Iceland, as you may be aware, is one of the select few countries with 100% renewable energy. But this week it announced that it’s gone one better – scientists have managed to turn CO2 into stone.
CO2 dissolved in water is pumped into the ground to a depth of 54o metres. There minerals in the basaltic rock react with the CO2 and turn it into limestone. This can be observed in the natural volcanic environment in Iceland, so the project has been attempting to replicate and accelerate something that occurs naturally. It’s taken them nine years to do it, but yesterday they were able to announce that field tests have been successful. Not only did the pumped-in CO2 turn to solids, it did so in under two years – much faster than expected.
This throws a lifeline to the idea of carbon capture and storage (CCS), which has so far failed to catch on at any significant scale. One of the big problems with CCS is that there are limited places where CO2 can be stored. It can be pumped into saline aquifers or depleted gas fields, but options are limited. A second problem is keeping the CO2 there, and preventing it leaking back out and making the whole process rather futile.
Storing CO2 in rock solves both of those problems. Once it has been converted into limestone, the CO2 is gone. It’s not a gas any more, so it can’t leak out. It should be stable for many thousands of years. And basaltic rock is common. Iceland has the biggest expanse of it above water, but it is found in many other coastal areas and it is abundant on the sea floor.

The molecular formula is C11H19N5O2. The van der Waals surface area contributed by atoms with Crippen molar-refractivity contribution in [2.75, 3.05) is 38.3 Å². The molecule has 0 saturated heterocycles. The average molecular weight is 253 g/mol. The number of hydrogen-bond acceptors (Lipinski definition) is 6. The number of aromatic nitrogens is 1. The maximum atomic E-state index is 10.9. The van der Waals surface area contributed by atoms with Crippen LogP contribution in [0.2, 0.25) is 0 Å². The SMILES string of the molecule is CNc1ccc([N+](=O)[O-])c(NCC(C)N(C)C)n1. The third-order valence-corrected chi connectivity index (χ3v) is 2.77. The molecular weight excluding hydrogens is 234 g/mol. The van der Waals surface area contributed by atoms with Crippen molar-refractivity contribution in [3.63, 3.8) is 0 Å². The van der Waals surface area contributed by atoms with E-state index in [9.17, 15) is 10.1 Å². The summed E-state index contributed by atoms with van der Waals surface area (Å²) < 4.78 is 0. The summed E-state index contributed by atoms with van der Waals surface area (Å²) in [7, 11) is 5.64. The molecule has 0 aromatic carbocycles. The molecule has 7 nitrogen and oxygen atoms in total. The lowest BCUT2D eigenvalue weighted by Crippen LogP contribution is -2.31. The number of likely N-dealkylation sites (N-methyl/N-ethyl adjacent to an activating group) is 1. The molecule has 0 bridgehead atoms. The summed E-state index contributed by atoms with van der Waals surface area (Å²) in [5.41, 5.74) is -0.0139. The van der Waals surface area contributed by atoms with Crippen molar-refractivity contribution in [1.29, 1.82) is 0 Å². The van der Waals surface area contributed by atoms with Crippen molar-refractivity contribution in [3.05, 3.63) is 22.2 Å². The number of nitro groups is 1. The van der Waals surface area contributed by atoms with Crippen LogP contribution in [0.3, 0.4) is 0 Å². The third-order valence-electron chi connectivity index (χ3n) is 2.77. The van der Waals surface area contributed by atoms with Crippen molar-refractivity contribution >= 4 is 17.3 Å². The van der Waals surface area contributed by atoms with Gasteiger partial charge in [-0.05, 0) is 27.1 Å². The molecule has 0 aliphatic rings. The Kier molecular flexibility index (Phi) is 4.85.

So far the process is experimental and isn’t commercially viable yet, but the advantages over other forms of CO2 storage give it an edge that might attract some interest from funders where other technologies have failed.
As always, CCS is not vital to addressing climate change, but neither does it deserve the snap dismissal that some environmental organisations give it. Some are sceptical about it because it would theoretically allow us to continue using fossil fuels, and would thus delay the transition to clean energy. But the economics of fossil fuels are changing anyway, and coal with CCS can’t compete with renewable energy on price. Where CCS will come in most useful is not in electricity generation, but in industries such as steel or cement. We’re going to need those for the foreseeable future, particularly in emerging economies. There’s an infrastructure boom that inevitably comes with development. If CCS in rock can be scaled up, lower income countries may be able to leapfrog to cleaner CCS-fitted heavy industry as they hit the building frenzy, and that would be better for the atmosphere and thus for all of us.
For more information, look up the CarbFix Project.